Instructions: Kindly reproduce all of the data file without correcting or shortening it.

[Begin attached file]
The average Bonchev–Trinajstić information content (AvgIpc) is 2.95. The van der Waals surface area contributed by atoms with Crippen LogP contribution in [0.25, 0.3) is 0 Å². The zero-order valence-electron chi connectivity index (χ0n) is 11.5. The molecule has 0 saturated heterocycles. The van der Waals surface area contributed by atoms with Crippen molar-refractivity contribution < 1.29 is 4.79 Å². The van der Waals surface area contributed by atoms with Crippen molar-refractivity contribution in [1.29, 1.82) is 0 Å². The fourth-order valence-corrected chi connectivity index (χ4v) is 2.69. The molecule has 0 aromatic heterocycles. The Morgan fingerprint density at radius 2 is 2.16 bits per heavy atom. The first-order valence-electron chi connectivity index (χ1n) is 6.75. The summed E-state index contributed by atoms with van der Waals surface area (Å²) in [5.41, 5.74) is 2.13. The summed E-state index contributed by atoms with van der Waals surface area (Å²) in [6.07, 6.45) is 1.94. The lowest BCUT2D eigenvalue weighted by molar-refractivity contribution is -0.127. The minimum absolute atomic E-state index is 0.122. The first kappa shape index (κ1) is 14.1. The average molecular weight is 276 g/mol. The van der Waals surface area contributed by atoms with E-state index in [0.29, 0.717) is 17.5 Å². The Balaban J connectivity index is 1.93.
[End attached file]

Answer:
The average Bonchev–Trinajstić information content (AvgIpc) is 2.95. The van der Waals surface area contributed by atoms with Crippen LogP contribution in [0.25, 0.3) is 0 Å². The zero-order valence-electron chi connectivity index (χ0n) is 11.5. The molecule has 0 saturated heterocycles. The van der Waals surface area contributed by atoms with Crippen molar-refractivity contribution < 1.29 is 4.79 Å². The van der Waals surface area contributed by atoms with Crippen molar-refractivity contribution in [1.29, 1.82) is 0 Å². The fourth-order valence-corrected chi connectivity index (χ4v) is 2.69. The molecule has 0 aromatic heterocycles. The Morgan fingerprint density at radius 2 is 2.16 bits per heavy atom. The first-order valence-electron chi connectivity index (χ1n) is 6.75. The summed E-state index contributed by atoms with van der Waals surface area (Å²) in [5.41, 5.74) is 2.13. The summed E-state index contributed by atoms with van der Waals surface area (Å²) in [6.07, 6.45) is 1.94. The lowest BCUT2D eigenvalue weighted by molar-refractivity contribution is -0.127. The minimum absolute atomic E-state index is 0.122. The first kappa shape index (κ1) is 14.1. The average molecular weight is 276 g/mol. The van der Waals surface area contributed by atoms with E-state index in [0.29, 0.717) is 17.5 Å². The Balaban J connectivity index is 1.93.